Navalny Back in Court, This Time in Defamation Case

Navalny Back in Court, This Time in Defamation Case

Navalny Back in Court, This Time in Defamation Case

Navalny Back in Court, This Time in Defamation Case

MOSCOW — Aleksei A. Navalny, the jailed Russian opposition leader, faced a new criminal trial on Friday — this time on charges of slandering a war veteran — while his supporters geared up for what they expect to be a yearslong battle against the Kremlin.

The start of the new trial came three days after a different court sentenced Mr. Navalny to two years and eight months in prison for violating his parole on a 2014 embezzlement conviction that Europe’s top human rights court later ruled was politically motivated.

Lawyers for Mr. Navalny say he is not in danger of additional prison time in the new trial, and it appeared to be primarily a vehicle for the Kremlin to tie his team up further in the courts while also giving the state news media a fresh opportunity to tar the opposition leader’s image.

Prosecutors accuse Mr. Navalny of slandering a World War II veteran in social media posts last year. The posts criticized people who support President Vladimir V. Putin’s constitutional amendments approved last July that allow him to remain in power until 2036.

“The Kremlin needs headlines that say, ‘Navalny slandered a veteran!’” Mr. Navalny said in court on Friday, according to the Dozhd television channel.

Mr. Navalny can still appeal his prison sentence in the previous trial, and his allies are working to prepare their supporters for a long fight ahead.

One of Mr. Navalny’s top aides, Leonid Volkov, said his camp would not be calling for more street protests in the coming weeks because it needed to regroup before nationwide parliamentary elections that are scheduled for September.

“This is a path that could take several years, but this is our plan,” Mr. Volkov said. “We need to preserve our candidates for the election, and we need to preserve our campaign offices.”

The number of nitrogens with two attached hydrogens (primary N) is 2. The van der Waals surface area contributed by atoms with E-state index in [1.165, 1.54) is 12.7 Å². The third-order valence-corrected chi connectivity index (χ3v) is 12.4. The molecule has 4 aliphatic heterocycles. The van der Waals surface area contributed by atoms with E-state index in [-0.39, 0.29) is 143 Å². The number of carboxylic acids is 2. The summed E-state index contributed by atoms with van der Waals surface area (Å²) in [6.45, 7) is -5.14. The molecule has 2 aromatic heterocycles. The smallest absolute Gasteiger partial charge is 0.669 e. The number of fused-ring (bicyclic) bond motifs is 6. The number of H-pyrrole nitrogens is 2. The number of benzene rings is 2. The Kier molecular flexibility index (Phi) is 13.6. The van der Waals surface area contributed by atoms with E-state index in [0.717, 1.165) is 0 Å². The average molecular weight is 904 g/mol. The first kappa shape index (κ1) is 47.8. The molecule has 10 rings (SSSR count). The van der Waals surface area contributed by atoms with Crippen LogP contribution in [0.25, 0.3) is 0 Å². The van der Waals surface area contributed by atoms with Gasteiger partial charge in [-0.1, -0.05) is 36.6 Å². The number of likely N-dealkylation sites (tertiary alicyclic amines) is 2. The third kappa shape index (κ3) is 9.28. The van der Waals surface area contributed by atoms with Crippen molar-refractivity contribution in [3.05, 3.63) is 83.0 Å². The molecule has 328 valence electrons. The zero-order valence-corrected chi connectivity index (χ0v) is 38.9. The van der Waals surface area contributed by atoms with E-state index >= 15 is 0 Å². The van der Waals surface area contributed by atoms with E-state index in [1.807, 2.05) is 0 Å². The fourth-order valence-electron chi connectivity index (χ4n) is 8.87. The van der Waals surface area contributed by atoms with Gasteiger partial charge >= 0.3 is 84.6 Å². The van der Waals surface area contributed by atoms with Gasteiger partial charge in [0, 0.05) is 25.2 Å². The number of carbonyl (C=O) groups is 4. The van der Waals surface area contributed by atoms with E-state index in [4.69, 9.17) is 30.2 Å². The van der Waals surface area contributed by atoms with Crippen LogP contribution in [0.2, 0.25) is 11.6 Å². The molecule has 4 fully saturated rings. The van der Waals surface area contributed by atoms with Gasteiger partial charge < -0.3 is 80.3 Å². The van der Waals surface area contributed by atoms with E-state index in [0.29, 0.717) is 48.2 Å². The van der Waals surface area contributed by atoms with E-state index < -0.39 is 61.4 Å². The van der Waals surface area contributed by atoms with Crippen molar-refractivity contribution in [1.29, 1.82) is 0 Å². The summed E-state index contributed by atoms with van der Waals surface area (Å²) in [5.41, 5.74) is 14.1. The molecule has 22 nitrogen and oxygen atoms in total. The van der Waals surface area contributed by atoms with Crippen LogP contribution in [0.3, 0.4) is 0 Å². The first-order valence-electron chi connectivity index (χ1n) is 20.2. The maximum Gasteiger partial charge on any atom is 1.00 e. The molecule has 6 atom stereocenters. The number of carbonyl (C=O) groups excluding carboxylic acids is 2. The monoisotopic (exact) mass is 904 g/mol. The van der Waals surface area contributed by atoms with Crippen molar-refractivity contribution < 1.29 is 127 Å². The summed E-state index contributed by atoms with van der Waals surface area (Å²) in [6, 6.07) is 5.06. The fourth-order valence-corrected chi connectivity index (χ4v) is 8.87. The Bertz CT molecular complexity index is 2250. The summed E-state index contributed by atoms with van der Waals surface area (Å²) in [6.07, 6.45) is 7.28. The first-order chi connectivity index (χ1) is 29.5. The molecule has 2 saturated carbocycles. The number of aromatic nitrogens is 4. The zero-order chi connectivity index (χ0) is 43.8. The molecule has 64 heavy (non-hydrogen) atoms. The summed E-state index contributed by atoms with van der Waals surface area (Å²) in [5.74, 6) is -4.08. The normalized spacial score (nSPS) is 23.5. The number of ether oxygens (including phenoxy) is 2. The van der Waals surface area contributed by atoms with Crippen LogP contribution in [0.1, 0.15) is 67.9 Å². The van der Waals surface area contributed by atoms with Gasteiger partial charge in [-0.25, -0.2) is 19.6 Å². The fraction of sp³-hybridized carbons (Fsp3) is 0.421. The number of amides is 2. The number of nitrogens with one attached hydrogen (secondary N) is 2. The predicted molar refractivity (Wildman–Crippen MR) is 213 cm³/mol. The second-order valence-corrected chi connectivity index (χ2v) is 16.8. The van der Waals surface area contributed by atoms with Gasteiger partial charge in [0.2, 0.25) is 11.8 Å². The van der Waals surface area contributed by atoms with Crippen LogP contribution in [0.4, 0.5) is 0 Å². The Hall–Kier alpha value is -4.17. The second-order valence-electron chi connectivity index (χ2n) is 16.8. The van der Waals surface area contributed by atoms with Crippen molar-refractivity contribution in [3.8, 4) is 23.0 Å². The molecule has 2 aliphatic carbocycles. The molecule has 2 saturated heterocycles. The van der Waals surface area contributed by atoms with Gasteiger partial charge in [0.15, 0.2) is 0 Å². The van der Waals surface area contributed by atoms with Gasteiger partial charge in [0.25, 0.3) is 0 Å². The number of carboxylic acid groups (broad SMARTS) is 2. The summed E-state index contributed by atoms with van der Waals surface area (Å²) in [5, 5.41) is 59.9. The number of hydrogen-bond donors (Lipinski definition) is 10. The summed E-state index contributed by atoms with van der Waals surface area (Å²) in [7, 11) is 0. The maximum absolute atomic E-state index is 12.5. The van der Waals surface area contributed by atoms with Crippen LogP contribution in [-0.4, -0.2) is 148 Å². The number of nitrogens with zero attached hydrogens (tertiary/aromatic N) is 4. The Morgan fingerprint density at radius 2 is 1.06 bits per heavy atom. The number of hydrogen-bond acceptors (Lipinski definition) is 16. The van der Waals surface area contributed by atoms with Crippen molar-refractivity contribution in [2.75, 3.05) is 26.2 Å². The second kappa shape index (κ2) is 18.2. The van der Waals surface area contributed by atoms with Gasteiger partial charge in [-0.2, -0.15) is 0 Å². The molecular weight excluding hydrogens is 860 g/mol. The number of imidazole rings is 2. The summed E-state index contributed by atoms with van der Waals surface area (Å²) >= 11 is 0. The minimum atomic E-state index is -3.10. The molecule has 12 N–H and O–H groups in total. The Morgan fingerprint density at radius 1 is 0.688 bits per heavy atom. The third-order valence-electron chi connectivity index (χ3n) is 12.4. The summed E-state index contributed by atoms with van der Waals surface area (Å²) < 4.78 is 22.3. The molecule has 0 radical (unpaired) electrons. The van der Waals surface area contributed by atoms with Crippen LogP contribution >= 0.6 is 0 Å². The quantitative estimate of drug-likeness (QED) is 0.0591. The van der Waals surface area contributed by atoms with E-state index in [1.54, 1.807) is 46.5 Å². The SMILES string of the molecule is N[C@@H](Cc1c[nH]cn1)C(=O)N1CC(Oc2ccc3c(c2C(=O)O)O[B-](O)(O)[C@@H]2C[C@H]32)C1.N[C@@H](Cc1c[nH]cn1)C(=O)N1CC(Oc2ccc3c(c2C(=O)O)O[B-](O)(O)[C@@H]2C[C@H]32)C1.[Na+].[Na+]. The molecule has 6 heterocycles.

The Navalny camp’s strategy is to build up pressure on the Kremlin and chip away at Mr. Putin’s legitimacy, with the expectation that sooner or later, his authority will collapse amid discontent in the general public and in the ruling elite.

Mr. Navalny’s allies abroad, including Mr. Volkov, are also increasingly engaging with Western governments in the hopes of persuading them to imposed sanctions on people close to Mr. Putin.

“If we keep going out every week, we’ll get thousands more arrested and hundreds more beaten up and the work of the campaign offices will be paralyzed,” Mr. Volkov said. “We will get Aleksei out of prison, first and foremost, using foreign-policy methods.”

The European Union’s foreign policy chief, Josep Borrell Fontelles, was in Moscow to meet with Russia’s foreign minister, Sergey V. Lavrov, on Friday. Mr. Borrell has called Mr. Navalny’s prison term “politically motivated and against Russia’s international human rights obligations.”

Russia counters that Western countries are interfering in Russia’s domestic affairs by calling for Mr. Navalny’s freedom.

Mr. Navalny, in a letter from jail that his team published late Thursday, called on his supporters to keep up the fight.

“The iron doors slam shut behind me with a deafening clang, but I feel like a free man,” Mr. Navalny wrote. “They can hold onto power, using it for personal gain, only by relying on our fear. But we, having overcome fear, can free our homeland from a little bunch of thieving occupiers.”


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